REP. MARK MEADOWS (R-NC), FREEDOM CAUCUS CHAIRMAN: Well, I think it passes by a very narrow margin. Obviously, the debate has been going on, but you know, to put the emphasis on me would really diminish the other players that have been here. Specifically the president of the United States getting actively involved.
The vice president getting actively involved. Really people like Tom MacArthur and Fred Upton coming together with solutions to make sure that my district, which is different from their district, is protected.
Not only from pre-existing conditions but, obviously, making sure that we drive health insurance premiums down. But I'm optimistic we'll take a good step forward, send it to the Senate and make it better there.
BASH: OK, so let's dig into substance. You mentioned pre-existing conditions. First and foremost, there's a report in "The Wall Street Journal" that in the fine print it would allow employers to -- to basically drop people who have pre-existing conditions. It would no longer require employers to cover people with pre-existing conditions. Is that the case?
MEADOWS: Well, it's not the case. When you look at the Affordable Care Act Section 2705 is what they call guarantee issue. When we look although that -- whether it's on the individual market or the employer market, you know, there's a whole lot of flexibility for the 176 million people that are covered under employer health care. It's very easy to look at the details of this --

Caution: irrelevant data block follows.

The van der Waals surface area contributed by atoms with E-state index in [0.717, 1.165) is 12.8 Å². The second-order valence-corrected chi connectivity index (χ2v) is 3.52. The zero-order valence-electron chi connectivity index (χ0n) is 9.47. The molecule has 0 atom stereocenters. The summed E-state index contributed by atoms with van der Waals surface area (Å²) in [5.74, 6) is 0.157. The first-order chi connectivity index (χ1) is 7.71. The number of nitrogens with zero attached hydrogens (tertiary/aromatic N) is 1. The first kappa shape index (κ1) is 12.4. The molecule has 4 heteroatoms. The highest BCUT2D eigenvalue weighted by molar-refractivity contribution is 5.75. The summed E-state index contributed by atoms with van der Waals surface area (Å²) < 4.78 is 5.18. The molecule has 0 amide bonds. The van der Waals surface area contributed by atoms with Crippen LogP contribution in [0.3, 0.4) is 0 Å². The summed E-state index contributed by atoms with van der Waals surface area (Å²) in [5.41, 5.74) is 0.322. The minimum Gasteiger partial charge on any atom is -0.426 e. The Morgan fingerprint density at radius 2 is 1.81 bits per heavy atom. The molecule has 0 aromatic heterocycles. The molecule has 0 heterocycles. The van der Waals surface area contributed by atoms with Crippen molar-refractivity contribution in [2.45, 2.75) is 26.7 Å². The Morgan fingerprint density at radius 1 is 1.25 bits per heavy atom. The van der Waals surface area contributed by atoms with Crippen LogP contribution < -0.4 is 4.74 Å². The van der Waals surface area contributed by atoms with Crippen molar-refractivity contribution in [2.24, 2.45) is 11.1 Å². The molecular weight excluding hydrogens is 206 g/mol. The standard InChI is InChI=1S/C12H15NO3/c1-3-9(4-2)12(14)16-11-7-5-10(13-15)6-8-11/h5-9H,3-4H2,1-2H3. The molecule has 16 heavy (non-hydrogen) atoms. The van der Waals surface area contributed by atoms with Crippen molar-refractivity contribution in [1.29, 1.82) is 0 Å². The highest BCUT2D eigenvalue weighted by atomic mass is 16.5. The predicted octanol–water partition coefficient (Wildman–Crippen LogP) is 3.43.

BASH: But the details matter.
MEADOWS: They do. I've read this bill six times so I understand the details. But what I'm saying is based on the details, employers will have greater flexibility to drive down costs. But as we start to see that, that pre-existing condition and being able to exempt out for group policies, that's not going to be able to happen --
BASH: How can you be sure?
MEADOWS: Because the legislation doesn't allow it to do that. "The Wall Street Journal" are trying to dissect this and suggest something that actually is not in legislation. Ignores other parts of the legislation, specifically Section 2705 of the Affordable Care Act that we're not repealing.
So, everyone has guaranteed issue at this particular point. It's a matter of who pays for it, how it gets paid for. That's what we tried to address to make sure that we keep premiums down for any of those that have pre-existing conditions.
BASH: But questions about this, doesn't this speak to the rapid speed, warp speed with which you're moving to get this through without getting a score, without taking a breath to really understand the implications and the consequences of what you're going to vote on?
MEADOWS: No, Dana, you know, you cover this extremely well. When we look at this, there has been a score. Now, we've made some modifications, obviously, with amendments. We've had some individual analysis that looks at those amendments on what it would do to make sure we're insuring more people.